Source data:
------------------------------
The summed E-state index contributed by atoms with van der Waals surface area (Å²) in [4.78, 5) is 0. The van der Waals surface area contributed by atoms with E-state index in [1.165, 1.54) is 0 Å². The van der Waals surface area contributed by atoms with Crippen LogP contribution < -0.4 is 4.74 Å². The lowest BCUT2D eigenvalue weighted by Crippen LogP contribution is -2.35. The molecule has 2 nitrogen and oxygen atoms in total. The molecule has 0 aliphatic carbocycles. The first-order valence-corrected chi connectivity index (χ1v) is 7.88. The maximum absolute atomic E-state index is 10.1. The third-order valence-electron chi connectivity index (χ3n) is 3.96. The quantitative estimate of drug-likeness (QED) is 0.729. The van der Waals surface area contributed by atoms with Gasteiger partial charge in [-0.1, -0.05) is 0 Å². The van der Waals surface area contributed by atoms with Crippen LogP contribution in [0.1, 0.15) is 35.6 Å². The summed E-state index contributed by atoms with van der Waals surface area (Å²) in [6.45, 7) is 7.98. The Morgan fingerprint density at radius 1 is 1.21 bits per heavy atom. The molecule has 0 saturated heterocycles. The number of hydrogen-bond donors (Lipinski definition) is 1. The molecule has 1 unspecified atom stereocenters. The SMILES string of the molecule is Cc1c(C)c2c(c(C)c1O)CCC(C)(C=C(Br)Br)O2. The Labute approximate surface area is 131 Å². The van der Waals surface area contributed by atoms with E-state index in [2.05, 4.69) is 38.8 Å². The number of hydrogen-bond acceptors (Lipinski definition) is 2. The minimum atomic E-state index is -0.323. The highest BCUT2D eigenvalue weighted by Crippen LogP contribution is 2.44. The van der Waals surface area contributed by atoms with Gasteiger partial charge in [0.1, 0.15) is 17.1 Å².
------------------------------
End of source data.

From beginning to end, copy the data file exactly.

The summed E-state index contributed by atoms with van der Waals surface area (Å²) in [4.78, 5) is 0. The van der Waals surface area contributed by atoms with E-state index in [1.165, 1.54) is 0 Å². The van der Waals surface area contributed by atoms with Crippen LogP contribution < -0.4 is 4.74 Å². The lowest BCUT2D eigenvalue weighted by Crippen LogP contribution is -2.35. The molecule has 2 nitrogen and oxygen atoms in total. The molecule has 0 aliphatic carbocycles. The first-order valence-corrected chi connectivity index (χ1v) is 7.88. The maximum absolute atomic E-state index is 10.1. The third-order valence-electron chi connectivity index (χ3n) is 3.96. The quantitative estimate of drug-likeness (QED) is 0.729. The van der Waals surface area contributed by atoms with Gasteiger partial charge in [-0.1, -0.05) is 0 Å². The van der Waals surface area contributed by atoms with Crippen LogP contribution in [0.1, 0.15) is 35.6 Å². The summed E-state index contributed by atoms with van der Waals surface area (Å²) in [6.45, 7) is 7.98. The Morgan fingerprint density at radius 1 is 1.21 bits per heavy atom. The molecule has 0 saturated heterocycles. The number of hydrogen-bond donors (Lipinski definition) is 1. The molecule has 1 unspecified atom stereocenters. The SMILES string of the molecule is Cc1c(C)c2c(c(C)c1O)CCC(C)(C=C(Br)Br)O2. The Labute approximate surface area is 131 Å². The van der Waals surface area contributed by atoms with E-state index in [2.05, 4.69) is 38.8 Å². The number of hydrogen-bond acceptors (Lipinski definition) is 2. The minimum atomic E-state index is -0.323. The highest BCUT2D eigenvalue weighted by Crippen LogP contribution is 2.44. The van der Waals surface area contributed by atoms with Gasteiger partial charge in [0.1, 0.15) is 17.1 Å².